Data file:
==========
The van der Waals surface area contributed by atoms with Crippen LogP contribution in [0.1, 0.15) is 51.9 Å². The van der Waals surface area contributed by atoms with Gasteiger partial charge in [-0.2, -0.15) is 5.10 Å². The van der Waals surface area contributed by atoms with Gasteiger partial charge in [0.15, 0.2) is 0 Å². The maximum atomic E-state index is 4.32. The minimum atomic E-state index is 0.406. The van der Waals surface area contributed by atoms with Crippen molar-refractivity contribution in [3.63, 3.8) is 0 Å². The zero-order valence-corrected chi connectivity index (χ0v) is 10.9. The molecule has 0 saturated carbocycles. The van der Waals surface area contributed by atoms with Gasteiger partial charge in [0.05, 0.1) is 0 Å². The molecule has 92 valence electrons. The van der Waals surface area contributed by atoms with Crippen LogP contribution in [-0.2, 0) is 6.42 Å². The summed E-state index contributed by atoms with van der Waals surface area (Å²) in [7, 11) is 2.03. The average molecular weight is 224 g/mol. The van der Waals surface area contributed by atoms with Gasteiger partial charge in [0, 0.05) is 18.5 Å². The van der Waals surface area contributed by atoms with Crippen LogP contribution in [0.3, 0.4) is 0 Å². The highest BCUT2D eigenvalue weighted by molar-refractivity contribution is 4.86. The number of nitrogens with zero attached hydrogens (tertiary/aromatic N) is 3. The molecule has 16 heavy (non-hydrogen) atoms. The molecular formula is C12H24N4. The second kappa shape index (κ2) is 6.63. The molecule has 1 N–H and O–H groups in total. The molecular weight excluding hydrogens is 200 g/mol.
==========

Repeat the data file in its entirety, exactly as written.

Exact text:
The van der Waals surface area contributed by atoms with Crippen LogP contribution in [0.1, 0.15) is 51.9 Å². The van der Waals surface area contributed by atoms with Gasteiger partial charge in [-0.2, -0.15) is 5.10 Å². The van der Waals surface area contributed by atoms with Gasteiger partial charge in [0.15, 0.2) is 0 Å². The maximum atomic E-state index is 4.32. The minimum atomic E-state index is 0.406. The van der Waals surface area contributed by atoms with Crippen molar-refractivity contribution in [3.63, 3.8) is 0 Å². The zero-order valence-corrected chi connectivity index (χ0v) is 10.9. The molecule has 0 saturated carbocycles. The van der Waals surface area contributed by atoms with Gasteiger partial charge in [0.05, 0.1) is 0 Å². The molecule has 92 valence electrons. The van der Waals surface area contributed by atoms with Crippen LogP contribution in [-0.2, 0) is 6.42 Å². The summed E-state index contributed by atoms with van der Waals surface area (Å²) in [7, 11) is 2.03. The average molecular weight is 224 g/mol. The van der Waals surface area contributed by atoms with Gasteiger partial charge in [0, 0.05) is 18.5 Å². The van der Waals surface area contributed by atoms with Crippen LogP contribution in [0.3, 0.4) is 0 Å². The highest BCUT2D eigenvalue weighted by molar-refractivity contribution is 4.86. The number of nitrogens with zero attached hydrogens (tertiary/aromatic N) is 3. The molecule has 16 heavy (non-hydrogen) atoms. The molecular formula is C12H24N4. The second kappa shape index (κ2) is 6.63. The molecule has 1 N–H and O–H groups in total. The molecular weight excluding hydrogens is 200 g/mol.